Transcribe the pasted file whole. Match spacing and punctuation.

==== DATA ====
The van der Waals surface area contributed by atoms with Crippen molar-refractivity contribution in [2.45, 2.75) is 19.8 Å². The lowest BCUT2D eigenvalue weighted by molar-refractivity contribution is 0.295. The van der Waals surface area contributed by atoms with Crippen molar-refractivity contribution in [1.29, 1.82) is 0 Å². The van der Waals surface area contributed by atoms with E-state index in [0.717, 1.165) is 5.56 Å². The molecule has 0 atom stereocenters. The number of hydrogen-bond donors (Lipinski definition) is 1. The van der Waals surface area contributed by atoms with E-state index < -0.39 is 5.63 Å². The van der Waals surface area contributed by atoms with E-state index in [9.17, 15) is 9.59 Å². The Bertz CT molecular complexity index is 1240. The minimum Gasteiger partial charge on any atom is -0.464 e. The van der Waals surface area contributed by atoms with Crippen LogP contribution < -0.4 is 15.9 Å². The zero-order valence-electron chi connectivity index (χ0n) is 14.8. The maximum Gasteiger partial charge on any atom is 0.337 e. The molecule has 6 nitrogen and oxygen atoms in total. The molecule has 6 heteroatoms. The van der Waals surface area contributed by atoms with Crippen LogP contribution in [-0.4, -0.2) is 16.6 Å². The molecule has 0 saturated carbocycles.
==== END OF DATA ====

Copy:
The van der Waals surface area contributed by atoms with Crippen molar-refractivity contribution in [2.45, 2.75) is 19.8 Å². The lowest BCUT2D eigenvalue weighted by molar-refractivity contribution is 0.295. The van der Waals surface area contributed by atoms with Crippen molar-refractivity contribution in [1.29, 1.82) is 0 Å². The van der Waals surface area contributed by atoms with E-state index in [0.717, 1.165) is 5.56 Å². The molecule has 0 atom stereocenters. The number of hydrogen-bond donors (Lipinski definition) is 1. The van der Waals surface area contributed by atoms with E-state index < -0.39 is 5.63 Å². The van der Waals surface area contributed by atoms with E-state index in [9.17, 15) is 9.59 Å². The Bertz CT molecular complexity index is 1240. The minimum Gasteiger partial charge on any atom is -0.464 e. The van der Waals surface area contributed by atoms with Crippen LogP contribution < -0.4 is 15.9 Å². The zero-order valence-electron chi connectivity index (χ0n) is 14.8. The maximum Gasteiger partial charge on any atom is 0.337 e. The molecule has 6 nitrogen and oxygen atoms in total. The molecule has 6 heteroatoms. The van der Waals surface area contributed by atoms with Crippen LogP contribution in [-0.4, -0.2) is 16.6 Å². The molecule has 0 saturated carbocycles.